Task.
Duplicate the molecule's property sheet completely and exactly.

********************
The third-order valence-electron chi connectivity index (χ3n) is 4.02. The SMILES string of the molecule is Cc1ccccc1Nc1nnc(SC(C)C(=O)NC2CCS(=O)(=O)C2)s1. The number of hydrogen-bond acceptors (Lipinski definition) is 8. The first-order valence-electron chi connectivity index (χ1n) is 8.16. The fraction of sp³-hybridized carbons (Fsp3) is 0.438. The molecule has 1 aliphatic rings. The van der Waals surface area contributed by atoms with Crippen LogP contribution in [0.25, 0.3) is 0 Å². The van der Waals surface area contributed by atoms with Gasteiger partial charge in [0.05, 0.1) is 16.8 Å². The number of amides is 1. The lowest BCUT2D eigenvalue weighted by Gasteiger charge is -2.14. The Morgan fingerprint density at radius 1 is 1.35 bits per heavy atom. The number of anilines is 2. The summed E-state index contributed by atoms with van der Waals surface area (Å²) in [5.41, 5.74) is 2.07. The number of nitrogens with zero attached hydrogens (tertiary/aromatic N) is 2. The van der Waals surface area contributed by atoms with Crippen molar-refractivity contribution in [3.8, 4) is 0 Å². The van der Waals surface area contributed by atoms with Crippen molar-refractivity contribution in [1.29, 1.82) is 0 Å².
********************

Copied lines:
The third-order valence-electron chi connectivity index (χ3n) is 4.02. The SMILES string of the molecule is Cc1ccccc1Nc1nnc(SC(C)C(=O)NC2CCS(=O)(=O)C2)s1. The number of hydrogen-bond acceptors (Lipinski definition) is 8. The first-order valence-electron chi connectivity index (χ1n) is 8.16. The fraction of sp³-hybridized carbons (Fsp3) is 0.438. The molecule has 1 aliphatic rings. The van der Waals surface area contributed by atoms with Crippen LogP contribution in [0.25, 0.3) is 0 Å². The van der Waals surface area contributed by atoms with Gasteiger partial charge in [0.05, 0.1) is 16.8 Å². The number of amides is 1. The lowest BCUT2D eigenvalue weighted by Gasteiger charge is -2.14. The Morgan fingerprint density at radius 1 is 1.35 bits per heavy atom. The number of anilines is 2. The summed E-state index contributed by atoms with van der Waals surface area (Å²) in [5.41, 5.74) is 2.07. The number of nitrogens with zero attached hydrogens (tertiary/aromatic N) is 2. The van der Waals surface area contributed by atoms with Crippen molar-refractivity contribution in [3.8, 4) is 0 Å². The van der Waals surface area contributed by atoms with Crippen molar-refractivity contribution in [1.29, 1.82) is 0 Å².